Have you traveled too fast along a two-lane country road and missed the thin yellow sunflowers growing in adjacent low areas? The next time you see a patch of the flowers, slow down and embrace a species of sunflower native to the South. It is often known as Jerusalem artichoke, a name very misleading because the plant is not an artichoke and it is not from Jerusalem. To avoid confusion, it’s more recently been called a sunroot or sunchoke.
Its blooms look like miniature sunflowers, providing a bright yellow sight to the highway landscape. The plant grows from 4 to 9 feet, but the real jewel is underground — a tuber, which is about three inches long and at least one inch thick, that resembles a ginger root. The perfect place for me to slow down and take a picture was in mid-September at the crossroads of Glendon, NC, where sunflowers were surrounding highway signs on a rural road between Carthage and Siler City.
Fortunately, Sir Walter Raleigh was not traveling too fast when he observed Native Americans cultivating sunroots in 1585 in an area of Virginia. However, it was French explorer Samuel de Champlain who took the plant to Europe in the early 1600s and created interest across the Atlantic Ocean by describing its taste similar to an artichoke. The French are also given credit for cultivating sunchokes on a large scale. The Italians named it girasole (meaning sunflower — literally turning to the sun); however, the English transformed the name into something familiar enough to pronounce (Jerusalem).
Early use of the vegetable is also documented in The Virginia Housewife, originally published in 1838 and widely regarded as the first Southern cookbook. It recommends boiling and dressing the tuber in ways “directed for potatoes” and covering it “with thick melted butter, and a nice white or brown sauce.” For many generations, sunchokes were not popular because they had a reputation as a poor person’s vegetable (a common weed with an edible root), although they are the most important root cash crop to originate in North America. In addition, an old wives’ tale linked them incorrectly to leprosy (the tuber’s shape was similar to distorted fingers deformed by the disease).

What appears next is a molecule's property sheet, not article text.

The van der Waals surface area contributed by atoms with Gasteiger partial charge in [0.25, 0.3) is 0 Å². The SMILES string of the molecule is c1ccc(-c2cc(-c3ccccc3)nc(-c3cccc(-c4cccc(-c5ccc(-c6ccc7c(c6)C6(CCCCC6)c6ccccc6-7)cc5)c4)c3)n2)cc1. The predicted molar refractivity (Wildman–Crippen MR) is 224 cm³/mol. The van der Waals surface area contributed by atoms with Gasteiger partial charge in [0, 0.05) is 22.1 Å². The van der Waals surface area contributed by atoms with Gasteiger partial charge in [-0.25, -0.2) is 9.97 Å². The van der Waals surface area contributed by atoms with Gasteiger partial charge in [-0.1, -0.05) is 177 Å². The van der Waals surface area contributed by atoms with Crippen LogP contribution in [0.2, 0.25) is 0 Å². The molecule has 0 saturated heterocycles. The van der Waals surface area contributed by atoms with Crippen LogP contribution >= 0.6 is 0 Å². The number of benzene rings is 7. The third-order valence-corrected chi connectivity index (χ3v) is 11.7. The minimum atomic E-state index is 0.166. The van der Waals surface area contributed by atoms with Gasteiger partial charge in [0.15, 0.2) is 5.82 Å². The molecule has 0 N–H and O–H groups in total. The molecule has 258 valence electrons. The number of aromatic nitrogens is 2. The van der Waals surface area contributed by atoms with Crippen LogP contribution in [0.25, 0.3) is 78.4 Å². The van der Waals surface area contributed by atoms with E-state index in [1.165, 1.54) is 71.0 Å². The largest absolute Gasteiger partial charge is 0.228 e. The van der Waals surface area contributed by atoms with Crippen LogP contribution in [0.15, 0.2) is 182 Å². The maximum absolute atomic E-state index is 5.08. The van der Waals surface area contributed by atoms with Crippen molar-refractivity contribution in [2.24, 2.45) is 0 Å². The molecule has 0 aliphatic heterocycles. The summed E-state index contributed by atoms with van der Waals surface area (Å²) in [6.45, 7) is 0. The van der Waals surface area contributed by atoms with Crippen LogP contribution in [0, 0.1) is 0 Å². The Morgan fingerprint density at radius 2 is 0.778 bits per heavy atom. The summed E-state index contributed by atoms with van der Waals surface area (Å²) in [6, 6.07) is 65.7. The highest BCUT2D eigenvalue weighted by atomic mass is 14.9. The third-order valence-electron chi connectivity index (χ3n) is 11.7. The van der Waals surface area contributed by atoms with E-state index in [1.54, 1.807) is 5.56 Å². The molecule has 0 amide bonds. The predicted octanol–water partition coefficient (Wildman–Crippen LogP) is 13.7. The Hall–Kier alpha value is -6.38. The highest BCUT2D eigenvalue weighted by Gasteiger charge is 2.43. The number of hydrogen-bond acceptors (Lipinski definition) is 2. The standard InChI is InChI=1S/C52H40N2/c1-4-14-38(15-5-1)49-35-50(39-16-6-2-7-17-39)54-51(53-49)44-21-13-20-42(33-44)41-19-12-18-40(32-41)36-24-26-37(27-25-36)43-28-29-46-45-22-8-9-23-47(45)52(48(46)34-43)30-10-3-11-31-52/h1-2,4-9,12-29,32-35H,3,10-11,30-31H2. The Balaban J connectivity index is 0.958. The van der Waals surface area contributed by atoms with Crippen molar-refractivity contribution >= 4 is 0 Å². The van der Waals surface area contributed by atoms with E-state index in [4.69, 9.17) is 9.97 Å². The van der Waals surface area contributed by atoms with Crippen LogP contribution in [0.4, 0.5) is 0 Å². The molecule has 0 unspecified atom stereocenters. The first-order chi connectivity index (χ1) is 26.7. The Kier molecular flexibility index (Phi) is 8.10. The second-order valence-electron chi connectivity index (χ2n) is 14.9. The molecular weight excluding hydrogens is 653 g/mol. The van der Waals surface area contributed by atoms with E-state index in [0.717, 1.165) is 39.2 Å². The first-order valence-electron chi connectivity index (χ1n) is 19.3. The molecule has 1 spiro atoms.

However, during World War II, the sunchoke gained favor in several countries because it could be bought without a ration card. Although now cultivated much more extensively in Europe than America, the tuber is making a comeback in the South because it has a slightly sweet and nut-like flavor (similar to water chestnuts). In addition, its potato-like texture makes it a favorite as a potato substitute for diabetics.
My wife and I first learned about “Jerusalem artichokes” on a Southern Foodways Alliance field trip in Tennessee. Bill Smith, chef of Crook’s Corner in Chapel Hill, NC, and named by the James Beard Awards in the final four for Best Chef Southeast, was mentioning how an 85-year-old lady supplies his restaurant with Jerusalem artichokes and gave fresh variety to his menu.
Many cooks and chefs in the South now use the vegetable as a main ingredient in a relish (with onion and red bell pepper). For example, Smith’s relish recipe is in several cookbooks, including a community cookbook published by SFA, which conducts events that relate foodways to culture. At a foodways film festival in Greenville, SC, Joe and Heidi Trull of Grits & Groceries provided samples of their relish as part of a tasting event before SFA documentary films were shown. Other prominent chefs and writers are also featuring the tuber in their cookbooks such as The New Southern Garden Cookbook by Sheri Castle, whose Southern food classes at A Southern Season I’ve attended.
Because the roots of the sunchoke to the South sometimes are often missed by casual readers of both old and new Southern cookbooks, its regional connection should be celebrated more. As I’ve learned more about the plant, I look for it in recipes as well as on the roadside. It’s a plant that still enhances the flavors of the South.